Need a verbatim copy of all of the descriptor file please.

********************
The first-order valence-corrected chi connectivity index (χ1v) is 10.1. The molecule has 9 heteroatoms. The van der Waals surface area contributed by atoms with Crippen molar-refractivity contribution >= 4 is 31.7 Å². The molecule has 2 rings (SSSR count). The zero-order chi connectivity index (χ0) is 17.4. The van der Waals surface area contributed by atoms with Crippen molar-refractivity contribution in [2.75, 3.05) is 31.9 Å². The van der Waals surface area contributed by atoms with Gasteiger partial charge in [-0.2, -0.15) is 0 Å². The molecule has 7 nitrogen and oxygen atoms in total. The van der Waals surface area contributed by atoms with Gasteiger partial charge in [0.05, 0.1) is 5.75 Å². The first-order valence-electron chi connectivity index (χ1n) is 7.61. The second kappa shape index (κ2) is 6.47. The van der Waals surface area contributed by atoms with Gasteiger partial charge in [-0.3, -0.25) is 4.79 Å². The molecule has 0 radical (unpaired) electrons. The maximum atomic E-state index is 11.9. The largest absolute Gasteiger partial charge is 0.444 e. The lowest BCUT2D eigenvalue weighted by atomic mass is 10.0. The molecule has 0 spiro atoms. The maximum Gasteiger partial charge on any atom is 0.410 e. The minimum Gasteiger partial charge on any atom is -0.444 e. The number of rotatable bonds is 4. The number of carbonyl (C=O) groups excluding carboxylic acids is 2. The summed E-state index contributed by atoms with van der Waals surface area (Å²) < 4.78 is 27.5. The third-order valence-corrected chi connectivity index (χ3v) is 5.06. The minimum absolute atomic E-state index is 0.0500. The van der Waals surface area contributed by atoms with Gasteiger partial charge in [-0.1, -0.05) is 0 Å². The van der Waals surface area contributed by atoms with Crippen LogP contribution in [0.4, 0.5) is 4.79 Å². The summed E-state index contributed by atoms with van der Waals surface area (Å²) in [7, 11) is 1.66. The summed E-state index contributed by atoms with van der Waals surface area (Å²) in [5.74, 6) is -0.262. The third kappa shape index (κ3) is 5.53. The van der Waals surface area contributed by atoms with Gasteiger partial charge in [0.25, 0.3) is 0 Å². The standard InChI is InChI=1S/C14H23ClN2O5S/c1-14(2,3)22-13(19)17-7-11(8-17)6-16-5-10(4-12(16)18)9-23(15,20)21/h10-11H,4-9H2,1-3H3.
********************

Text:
The first-order valence-corrected chi connectivity index (χ1v) is 10.1. The molecule has 9 heteroatoms. The van der Waals surface area contributed by atoms with Crippen molar-refractivity contribution >= 4 is 31.7 Å². The molecule has 2 rings (SSSR count). The zero-order chi connectivity index (χ0) is 17.4. The van der Waals surface area contributed by atoms with Crippen molar-refractivity contribution in [2.75, 3.05) is 31.9 Å². The van der Waals surface area contributed by atoms with Gasteiger partial charge in [-0.2, -0.15) is 0 Å². The molecule has 7 nitrogen and oxygen atoms in total. The van der Waals surface area contributed by atoms with Gasteiger partial charge in [0.05, 0.1) is 5.75 Å². The first-order valence-electron chi connectivity index (χ1n) is 7.61. The second kappa shape index (κ2) is 6.47. The van der Waals surface area contributed by atoms with Gasteiger partial charge in [-0.3, -0.25) is 4.79 Å². The molecule has 0 radical (unpaired) electrons. The maximum atomic E-state index is 11.9. The largest absolute Gasteiger partial charge is 0.444 e. The lowest BCUT2D eigenvalue weighted by atomic mass is 10.0. The molecule has 0 spiro atoms. The maximum Gasteiger partial charge on any atom is 0.410 e. The minimum Gasteiger partial charge on any atom is -0.444 e. The number of rotatable bonds is 4. The number of carbonyl (C=O) groups excluding carboxylic acids is 2. The summed E-state index contributed by atoms with van der Waals surface area (Å²) < 4.78 is 27.5. The third-order valence-corrected chi connectivity index (χ3v) is 5.06. The minimum absolute atomic E-state index is 0.0500. The van der Waals surface area contributed by atoms with Gasteiger partial charge in [-0.1, -0.05) is 0 Å². The van der Waals surface area contributed by atoms with Crippen LogP contribution in [0.4, 0.5) is 4.79 Å². The summed E-state index contributed by atoms with van der Waals surface area (Å²) in [7, 11) is 1.66. The summed E-state index contributed by atoms with van der Waals surface area (Å²) in [5.74, 6) is -0.262. The third kappa shape index (κ3) is 5.53. The van der Waals surface area contributed by atoms with Gasteiger partial charge in [0.25, 0.3) is 0 Å². The standard InChI is InChI=1S/C14H23ClN2O5S/c1-14(2,3)22-13(19)17-7-11(8-17)6-16-5-10(4-12(16)18)9-23(15,20)21/h10-11H,4-9H2,1-3H3.